The Social Progress Index (SPI) framework comprises three dimensions, each broken into four components or groups of supporting indicators. The specific indicators here are illustrative of the framework applied at the global level. The unique feature of SPI, however, is in customizing it to represent wellbeing as defined by the population of interest. Source: Avina Foundation.

Validating the SPI results is important as the communities need to confirm whether the information analyzed represents their reality or not. Validation is also carried out to make adjustments, if required, for future applications of the index. Furthermore, it helps communities learn about potentially concerning issues. For example, Rogério de Oliveira Pereira, a member of the Board of Directors for the main quilombola association, the Associação de Remanescentes de Quilombos do Município de Oriximiná (ARQMO), reported, “It was a very innovative process, because for the first time the community sees itself in a survey that they themselves answered”. Some of the information that the communities received included compounded data on social welfare, health, education, and socioeconomic condition, among others.

Besides evaluating whether the PTS program is having the desired results, SPI can be used by the communities to better organize themselves to define priorities for social programs and initiatives. By informing PTS decision making, the results will support the development of Quilombola Life Plans (community-led territorial and environmental planning), and in time, they will help the quilombolas assess whether planned actions are effectively representing their demands and priorities to public agencies and private sector partners.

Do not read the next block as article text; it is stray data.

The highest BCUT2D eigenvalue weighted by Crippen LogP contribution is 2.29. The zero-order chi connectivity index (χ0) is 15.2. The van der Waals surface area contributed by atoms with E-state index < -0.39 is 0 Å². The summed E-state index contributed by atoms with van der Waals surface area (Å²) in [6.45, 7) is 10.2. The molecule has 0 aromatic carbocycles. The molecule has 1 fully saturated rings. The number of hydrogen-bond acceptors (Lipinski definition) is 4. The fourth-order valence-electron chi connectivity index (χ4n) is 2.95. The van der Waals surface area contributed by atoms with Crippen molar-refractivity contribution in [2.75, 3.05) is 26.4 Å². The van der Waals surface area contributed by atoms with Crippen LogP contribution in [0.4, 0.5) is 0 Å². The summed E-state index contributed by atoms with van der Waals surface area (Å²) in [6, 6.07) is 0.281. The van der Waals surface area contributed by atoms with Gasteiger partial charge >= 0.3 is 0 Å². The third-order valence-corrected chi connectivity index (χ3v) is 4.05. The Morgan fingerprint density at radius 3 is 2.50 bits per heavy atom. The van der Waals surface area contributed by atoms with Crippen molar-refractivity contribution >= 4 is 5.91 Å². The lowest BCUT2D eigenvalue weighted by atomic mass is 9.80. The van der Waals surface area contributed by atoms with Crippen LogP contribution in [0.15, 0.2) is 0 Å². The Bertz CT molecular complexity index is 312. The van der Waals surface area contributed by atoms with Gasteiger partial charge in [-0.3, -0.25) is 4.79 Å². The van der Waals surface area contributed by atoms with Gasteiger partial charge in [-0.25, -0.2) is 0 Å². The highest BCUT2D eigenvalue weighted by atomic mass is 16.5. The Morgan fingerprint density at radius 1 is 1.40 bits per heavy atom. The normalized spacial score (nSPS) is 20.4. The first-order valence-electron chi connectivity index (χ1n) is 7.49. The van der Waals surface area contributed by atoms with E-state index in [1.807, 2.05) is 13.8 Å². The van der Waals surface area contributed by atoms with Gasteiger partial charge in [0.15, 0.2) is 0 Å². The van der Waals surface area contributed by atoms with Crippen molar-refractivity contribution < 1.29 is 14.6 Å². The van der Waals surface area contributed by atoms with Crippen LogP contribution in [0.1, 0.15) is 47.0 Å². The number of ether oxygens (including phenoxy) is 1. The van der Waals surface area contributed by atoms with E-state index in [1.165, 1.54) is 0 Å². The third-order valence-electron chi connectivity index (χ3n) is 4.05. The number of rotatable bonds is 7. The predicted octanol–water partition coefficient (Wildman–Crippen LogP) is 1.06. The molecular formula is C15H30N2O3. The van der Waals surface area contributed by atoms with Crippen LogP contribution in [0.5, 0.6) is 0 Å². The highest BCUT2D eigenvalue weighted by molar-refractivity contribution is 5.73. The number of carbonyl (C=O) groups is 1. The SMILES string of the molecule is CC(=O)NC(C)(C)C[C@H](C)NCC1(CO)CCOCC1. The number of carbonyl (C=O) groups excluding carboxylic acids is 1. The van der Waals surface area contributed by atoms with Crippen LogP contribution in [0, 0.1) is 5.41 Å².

The first step in the application of SPI in Oriximiná was the elaboration of a questionnaire conducted in June and July of 2019. This initial SPI survey application was carried out in seven quilombola territories and five riverine areas in the region, for a total of 768 interviews with the heads of households of 44 communities.

After all this information was processed, a first SPI validation round was held in October 2019, with leaders of ARQMO and ACOMTAGS (Associação das Comunidades de Pescadores Rurais do Lago Sapucuá, the mother association of riverine communities). Yet, following this SPI validation process it became clear that in addition to the leaders of ARQMO and ACOMTAGS, the presence of community members was essential. Thus, a second SPI validation round was organized and carried out in January 2020. Hence, two-round validation process was very fruitful, with greater outcomes than expected, as the communities validated and then internalized the data for self-reflection. One of these outcomes is that the SPI results will be used as an important source of information for the implementation of activities of the PTS program, in this way, the methodology will be applied every two to three years during a 15 years period, which is the life of the PTS program.

SPI validation meeting with riverine communities. Photo: Vivian Zeidemann.